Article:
Put your self in the shoes of your customers. Do what they do.
"Be your customer. We are active on our own site. We 'eat our own dogfood,'" Hunt says, using a software industry expression for using a product to see how it works. "We regularly invite people to test the site, look over their shoulder, ask them why they went to certain areas. We use software to capture their clicks and analyze how they use the site. We don't try to capture the customer, or get their information solely for marketing purposes."
Thom adds: "We have friends go in and shop, and recount their experiences. We analyze the checkout process in the store—we have very seasonal variations, but we need to maintain consistency. Sometimes we have a line to the door so we look at past busy influx times to see where we can improve."
Make sure your online interactions are just as good as the in-person ones.
Fleurty Girl's friendly and helpful in-person service is replicated online. "We don't just sell, we share socially to be ambassadors of the city. We promote other's events." Thom's employees are all Facebook and Twitter administrators, and they all share the responsibility for answering questions on social media, just as if they were picking up a phone ringing in the store. She hires people who are passionate about the store, the brand, and New Orleans.
We all know a great customer experience when we feel it
Hunt recalled an instance of great service: a New Orleans waiter who insisted on sharing other locations in town they had to see, including other restaurants. "I still have the piece of scrap paper in my bag, and it has a list of places to go for everything from a good dinner to bread pudding," she said. Thom added "If you want your customers treated well, love your employees. We regularly do 'rock and bowl' nights or dinner as a team to build camaraderie. I've been in business for more than two years and we have almost no turnover."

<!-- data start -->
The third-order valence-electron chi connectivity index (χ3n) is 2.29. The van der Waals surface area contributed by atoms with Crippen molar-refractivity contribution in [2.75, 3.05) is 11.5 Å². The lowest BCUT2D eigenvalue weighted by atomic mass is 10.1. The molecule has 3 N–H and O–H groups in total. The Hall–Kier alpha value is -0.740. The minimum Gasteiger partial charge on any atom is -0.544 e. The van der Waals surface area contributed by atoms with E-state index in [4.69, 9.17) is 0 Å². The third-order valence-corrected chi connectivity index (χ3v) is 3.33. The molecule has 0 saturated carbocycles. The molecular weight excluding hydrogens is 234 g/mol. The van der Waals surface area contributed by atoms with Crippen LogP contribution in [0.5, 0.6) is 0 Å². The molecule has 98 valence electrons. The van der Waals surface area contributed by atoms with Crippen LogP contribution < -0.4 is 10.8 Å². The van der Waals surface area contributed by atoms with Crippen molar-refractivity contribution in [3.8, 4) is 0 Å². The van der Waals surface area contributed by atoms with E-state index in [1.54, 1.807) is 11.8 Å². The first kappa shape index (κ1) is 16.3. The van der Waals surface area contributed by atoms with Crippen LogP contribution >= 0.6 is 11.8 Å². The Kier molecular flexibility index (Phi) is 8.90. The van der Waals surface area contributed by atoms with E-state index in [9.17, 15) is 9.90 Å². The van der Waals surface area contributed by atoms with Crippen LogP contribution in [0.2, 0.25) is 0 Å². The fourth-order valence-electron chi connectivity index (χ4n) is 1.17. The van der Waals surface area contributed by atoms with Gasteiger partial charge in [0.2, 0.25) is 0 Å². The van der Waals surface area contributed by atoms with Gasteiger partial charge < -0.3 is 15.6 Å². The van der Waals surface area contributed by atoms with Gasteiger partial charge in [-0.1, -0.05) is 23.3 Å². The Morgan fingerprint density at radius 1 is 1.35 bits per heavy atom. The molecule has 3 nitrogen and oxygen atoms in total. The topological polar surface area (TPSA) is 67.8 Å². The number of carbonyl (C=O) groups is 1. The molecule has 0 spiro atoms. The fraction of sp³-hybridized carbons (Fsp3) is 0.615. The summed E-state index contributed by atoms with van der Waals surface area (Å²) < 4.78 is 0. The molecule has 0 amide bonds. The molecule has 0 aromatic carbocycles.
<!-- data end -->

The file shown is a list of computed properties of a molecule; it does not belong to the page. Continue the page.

Let your customers promote you.
What do you do about difficult or cranky Yelp reviews? Is it OK to ask your customers to review you in a positive way? The journalistic answer: Yelp's Terms of Service state you may not "…otherwise attempt to manipulate the Site's search results." So, it's probably not advisable, but you can certainly create experiences good enough to make people want to share.
Both panelists talked about the need to be very responsive to customers in social media. Buyosphere has a private Facebook group where they solicit feedback from some of their top users. Thom's "customer army" was introduced by another New Orleans native who asked about it from the audience. She was selling shirts with the "Who Dat?" phrase popular with fans of the New Orleans Saints football franchise. At one point she pulled them off the shelves and a fan tweeted to ask about it. She tweeted back that the store had received a cease-and-desist from the NFL about their use of the phrase. Within two hours she had national media outside the store. The fans of the store and the city rose up to help her, demanded her shirts and she went back to selling. (While the NFL has backed off, there are still pending legal issues that Thom can't discuss.)
Keeping the customers first is a great strategy, and these two savvy businesswomen have provided some great tips. What are your suggestions? Please share them with us.